Based on our expertise in soil and forest carbon storage, Woodwell has identified seven priorities for inclusion in the next Farm Bill, due for passage in 2023:

  1. Ensure carbon markets are credible mechanisms for providing real climate benefits as well as financial benefits to producers.
  2. Use the Conservation and Forestry titles of the Farm Bill to encourage natural climate solutions.
  3. Maximize the carbon storage potential in U.S. forests while reducing wildfire risk and avoiding greenhouse gas emissions from fires.
  4. Increase eligibility and usage of crop insurance to protect small-scale farmers from the increasing physical hazards of climate change.
  5. Increase research capacity to meet the need for better monitoring and standardization, as well as building a natural lands and environmental data infrastructure, which are needed for carbon markets.
  6. Incorporate Woodwell’s safeguards and principals for the implementation of natural climate solutions.

Deep Dive: Explore Woodwell Climate’s Farm Bill 2023 Priorities

Three people sit on stools in front of an audience with a presentation screen behind them.
Man in jacket and tie shakes hands with two women

Left: Dr. Mike Coe, Dr. Sue Natali, and Dr. Heather Goldstone present at The Explorers Club, Climate Week NYC 2023.

Right: Woodwell President and CEO speaks with attendees at The Explorers Club, Climate Week NYC 2023.

Photo credit: Sarah Ruiz

Climate Week NYC

While one Woodwell delegation was in Washington, D.C., another was in New York for Climate Week NYC 2022. In addition to meeting with partners and participating in a range of events on natural climate solutions, Woodwell collaborated with One Earth to host a hybrid event at The Explorers Club on Wednesday evening.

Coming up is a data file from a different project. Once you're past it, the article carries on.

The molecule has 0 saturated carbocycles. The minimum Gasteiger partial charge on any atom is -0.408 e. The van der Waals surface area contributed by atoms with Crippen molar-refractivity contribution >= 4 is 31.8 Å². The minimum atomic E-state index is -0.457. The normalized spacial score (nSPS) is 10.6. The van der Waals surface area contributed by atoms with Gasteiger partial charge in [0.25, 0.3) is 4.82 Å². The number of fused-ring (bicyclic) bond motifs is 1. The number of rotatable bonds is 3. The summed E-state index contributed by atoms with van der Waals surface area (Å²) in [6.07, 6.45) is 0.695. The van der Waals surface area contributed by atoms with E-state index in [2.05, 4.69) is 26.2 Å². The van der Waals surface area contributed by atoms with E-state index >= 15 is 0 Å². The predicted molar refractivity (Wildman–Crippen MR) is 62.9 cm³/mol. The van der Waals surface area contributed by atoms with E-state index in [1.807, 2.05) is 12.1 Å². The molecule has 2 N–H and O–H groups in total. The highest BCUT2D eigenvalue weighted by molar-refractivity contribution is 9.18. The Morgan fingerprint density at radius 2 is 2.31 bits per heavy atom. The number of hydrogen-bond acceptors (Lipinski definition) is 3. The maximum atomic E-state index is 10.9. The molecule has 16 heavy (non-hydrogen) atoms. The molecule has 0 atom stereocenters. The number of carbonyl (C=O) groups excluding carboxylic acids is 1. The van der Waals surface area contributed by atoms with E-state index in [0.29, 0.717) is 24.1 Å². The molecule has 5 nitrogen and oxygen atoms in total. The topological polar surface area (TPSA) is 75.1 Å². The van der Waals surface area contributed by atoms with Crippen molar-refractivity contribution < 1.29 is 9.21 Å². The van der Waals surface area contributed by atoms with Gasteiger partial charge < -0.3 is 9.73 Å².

Arctic Program Director Dr. Sue Natali and Tropics Program Director Dr. Mike Coe shared updates from Alaska and Brazil, highlighting climate connections between the two disparate regions. The inextricable human element in rapid landscape change and the importance of supporting Indigenous leadership was a common theme. 

“Humans are not separate from nature. We are nature,” said Dr. Natali. “It’s critical, if we want to find solutions to climate change that are just and that are viable, that we have Indigenous people leading the charge and providing us with guidance.”

Dr. Coe echoed that sentiment and emphasized the need to understand and work with the full range of land stewards to effectively conserve forests. His work has identified four key groups of landholders in the Brazilian Amazon whose needs and wellbeing must be centered in efforts to develop effective solutions to tropical deforestation. That includes bolstering the land tenure rights and resources of Indigenous communities, also providing technical support to small-scale farmers, incentivizing landholders to forgo legal rights to deforest, and preventing illegal deforestation and burning.

While both speakers were unflinching in their descriptions of Arctic warming and tropical deforestation, many attendees said the presentations left them feeling more connected and motivated. Dr. Heather Goldstone, who moderated the conversation, called on all those in attendance to continue that by sharing what they were learning with their own families, friends, and peers.

Deep Dive: Watch the full event recording.